The government is exploring a scrappage scheme for diesel cars, to help get the worst and oldest polluting vehicles off the road. But as the report points out, blanket scrappage could simply put a whole load of new fossil-fuel cars on the road.

Instead, ResPublica suggests using the revenue from the Clean Air Zone charges, plus hiked vehicle registration fees, to create “Pollution Reduction Vouchers”.

Low-income households with older cars, that would be liable to charging, could then use the vouchers to help secure alternative transport, buy a new and compliant car, or retrofit their existing vehicle with new technology.

3. Extend Vehicle Excise Duty

Vehicle Excise Duty is currently only tiered by how much CO2 pollution a car creates for the first year. After that it becomes a flat rate for all cars under £40,000. The report suggests changing this so that the most polluting vehicles for CO2, NOx and PM2.5 continue to pay higher rates throughout their life span.

For ClientEarth CEO James Thornton, changes to vehicle excise duty are key to moving people onto cleaner modes of transport: “We need a network of clean air zones to keep the most polluting diesel vehicles from the most polluted parts of our towns and cities and incentives such as a targeted scrappage scheme and changes to vehicle excise duty to move people onto cleaner modes of transport.”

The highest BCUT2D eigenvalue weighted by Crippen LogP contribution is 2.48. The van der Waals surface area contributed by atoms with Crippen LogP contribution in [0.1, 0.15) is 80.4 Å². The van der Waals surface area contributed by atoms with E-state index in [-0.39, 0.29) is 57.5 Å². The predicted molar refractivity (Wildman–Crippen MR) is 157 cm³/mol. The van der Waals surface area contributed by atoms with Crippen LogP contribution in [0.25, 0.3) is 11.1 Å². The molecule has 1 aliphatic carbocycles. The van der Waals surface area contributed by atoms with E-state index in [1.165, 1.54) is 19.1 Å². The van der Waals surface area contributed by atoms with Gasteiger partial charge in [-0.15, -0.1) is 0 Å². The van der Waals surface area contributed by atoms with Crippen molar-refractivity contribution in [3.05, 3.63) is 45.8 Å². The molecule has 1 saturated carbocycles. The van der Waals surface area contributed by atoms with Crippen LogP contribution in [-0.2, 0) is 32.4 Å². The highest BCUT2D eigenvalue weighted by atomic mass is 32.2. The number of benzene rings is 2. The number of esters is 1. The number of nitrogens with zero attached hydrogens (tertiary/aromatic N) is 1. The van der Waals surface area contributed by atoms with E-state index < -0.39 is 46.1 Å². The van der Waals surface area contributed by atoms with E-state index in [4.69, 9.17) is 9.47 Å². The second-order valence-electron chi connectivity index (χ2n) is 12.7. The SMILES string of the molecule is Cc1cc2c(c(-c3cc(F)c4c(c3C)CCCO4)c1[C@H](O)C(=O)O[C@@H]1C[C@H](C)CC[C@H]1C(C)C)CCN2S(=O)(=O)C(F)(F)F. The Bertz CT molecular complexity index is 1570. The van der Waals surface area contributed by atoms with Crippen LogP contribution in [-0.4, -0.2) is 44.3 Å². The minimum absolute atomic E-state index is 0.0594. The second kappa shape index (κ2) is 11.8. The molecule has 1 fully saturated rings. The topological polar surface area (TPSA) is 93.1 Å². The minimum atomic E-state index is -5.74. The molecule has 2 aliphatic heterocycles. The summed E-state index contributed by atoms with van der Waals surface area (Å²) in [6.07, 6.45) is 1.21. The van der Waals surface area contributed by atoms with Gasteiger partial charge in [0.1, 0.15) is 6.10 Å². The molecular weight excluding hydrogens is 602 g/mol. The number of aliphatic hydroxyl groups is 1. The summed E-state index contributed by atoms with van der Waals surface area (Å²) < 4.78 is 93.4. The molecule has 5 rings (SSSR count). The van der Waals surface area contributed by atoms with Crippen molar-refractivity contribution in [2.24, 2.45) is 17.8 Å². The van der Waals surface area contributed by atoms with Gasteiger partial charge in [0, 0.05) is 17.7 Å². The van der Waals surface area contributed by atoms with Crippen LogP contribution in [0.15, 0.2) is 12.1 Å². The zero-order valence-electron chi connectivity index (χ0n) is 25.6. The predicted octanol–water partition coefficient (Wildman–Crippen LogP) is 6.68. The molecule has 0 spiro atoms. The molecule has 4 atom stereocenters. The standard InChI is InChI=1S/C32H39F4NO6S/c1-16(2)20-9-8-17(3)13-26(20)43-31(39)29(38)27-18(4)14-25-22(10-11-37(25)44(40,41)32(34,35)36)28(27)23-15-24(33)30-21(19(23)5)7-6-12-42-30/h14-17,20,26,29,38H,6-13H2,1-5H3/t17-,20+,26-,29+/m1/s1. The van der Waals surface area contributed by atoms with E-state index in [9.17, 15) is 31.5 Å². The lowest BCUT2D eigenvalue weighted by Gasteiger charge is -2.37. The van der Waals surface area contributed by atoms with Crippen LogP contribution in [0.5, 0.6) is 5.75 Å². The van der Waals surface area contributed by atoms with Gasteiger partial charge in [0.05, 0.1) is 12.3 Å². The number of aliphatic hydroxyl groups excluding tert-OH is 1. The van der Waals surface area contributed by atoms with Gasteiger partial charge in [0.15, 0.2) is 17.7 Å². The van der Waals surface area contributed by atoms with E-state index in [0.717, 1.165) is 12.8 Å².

4. Repurposed car parks

You would think city bosses would want less cars in the centre of town. But while less cars is good news for oxygen-breathers, it is bad news for city budgets reliant on parking charges. But using car parks to tap into new revenue from property development and joint ventures could help cities reverse this thinking.

5. Prioritise public awareness

Charge zones can be understandably unpopular. In 2008, a referendum in Manchester defeated the idea of congestion charging. So a big effort is needed to raise public awareness of the health crisis our roads have caused. Metro mayors should outline pollution plans in their manifestos, the report suggests. And cities can take advantage of their existing assets. For example in London there are plans to use electronics in the Underground to update travellers on the air pollution levels.

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Change is already in the air. Southampton has used money from the Local Sustainable Travel Fund to run a successful messaging campaign. And in 2011 Nottingham City Council became the first city to implement a Workplace Parking levy – a scheme which has raised £35.3m to help extend its tram system, upgrade the station and purchase electric buses.

But many more “air necessities” are needed before we can forget about pollution’s worry and its strife.  

 

India Bourke is an environment writer and editorial assistant at the New Statesman.